In New Hampshire, for instance, I mentioned Rebecca Goldstein's novel 36 Arguments for the Existence of God, about an "atheist with a soul" who strikes me as a Jamesian who's read his "Will to Believe." What so impresses me about that essay, and about James in general, is his vast well of sympathy for beliefs not necessarily his own. That's the power of the philosophic mind attuned to possibilities, only a fraction of which will ever be actualized or validated in our own personal experience.

Williamson, though, says something near the end of his essay I think a Jamesian could quarrel with:
Today, if someone claims that science is by nature a human activity, we can refute them by imaginatively appreciating the possibility of extra-terrestrial scientists.
Umm, no. We can extend and deepen their claim, not refute it, by noting that human activities bear the potential to open us up imaginatively to worlds we've barely begun to dream of.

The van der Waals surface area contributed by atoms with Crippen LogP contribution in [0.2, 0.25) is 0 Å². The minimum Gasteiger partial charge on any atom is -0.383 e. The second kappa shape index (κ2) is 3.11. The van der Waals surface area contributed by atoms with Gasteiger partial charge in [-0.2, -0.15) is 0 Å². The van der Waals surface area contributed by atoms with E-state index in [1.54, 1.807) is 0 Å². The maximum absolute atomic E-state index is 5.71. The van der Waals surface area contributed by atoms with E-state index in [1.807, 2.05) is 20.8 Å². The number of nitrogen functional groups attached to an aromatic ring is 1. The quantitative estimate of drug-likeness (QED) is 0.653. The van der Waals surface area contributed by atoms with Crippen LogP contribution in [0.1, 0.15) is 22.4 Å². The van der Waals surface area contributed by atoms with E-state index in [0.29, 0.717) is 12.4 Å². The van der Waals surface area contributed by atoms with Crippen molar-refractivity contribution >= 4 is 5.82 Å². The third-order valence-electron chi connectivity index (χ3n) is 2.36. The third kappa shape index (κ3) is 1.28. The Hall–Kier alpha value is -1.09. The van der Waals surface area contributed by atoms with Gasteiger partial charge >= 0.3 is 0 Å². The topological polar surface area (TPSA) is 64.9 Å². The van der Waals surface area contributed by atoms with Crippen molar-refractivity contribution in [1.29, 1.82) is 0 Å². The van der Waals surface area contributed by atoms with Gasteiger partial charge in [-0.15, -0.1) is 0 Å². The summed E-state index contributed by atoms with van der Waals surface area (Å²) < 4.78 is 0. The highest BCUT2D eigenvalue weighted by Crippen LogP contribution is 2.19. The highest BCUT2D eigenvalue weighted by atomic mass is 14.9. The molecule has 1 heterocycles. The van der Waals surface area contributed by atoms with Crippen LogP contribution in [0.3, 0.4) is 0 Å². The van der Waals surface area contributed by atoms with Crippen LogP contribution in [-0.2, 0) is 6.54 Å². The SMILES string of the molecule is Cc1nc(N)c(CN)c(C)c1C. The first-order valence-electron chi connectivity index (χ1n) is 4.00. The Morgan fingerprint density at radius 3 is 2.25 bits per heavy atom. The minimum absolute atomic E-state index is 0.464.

How did Emily Dickinson put it? "The brain is wider than the sky..."


Monday, August 23, 2010

faith, truth, & evidence

Just read a tweet that reminds me how much I enjoyed presenting the "Will to Believe" essay it fell to me (as session chair) to read last Sunday in Chocorua, NH for the "Footsteps" Symposium. Its author Mark Franklin was unable to attend, so I got to collect by proxy the many expressions of admiration directed his way for his excellent work. The spotlight was all his, but I lucked into basking in it.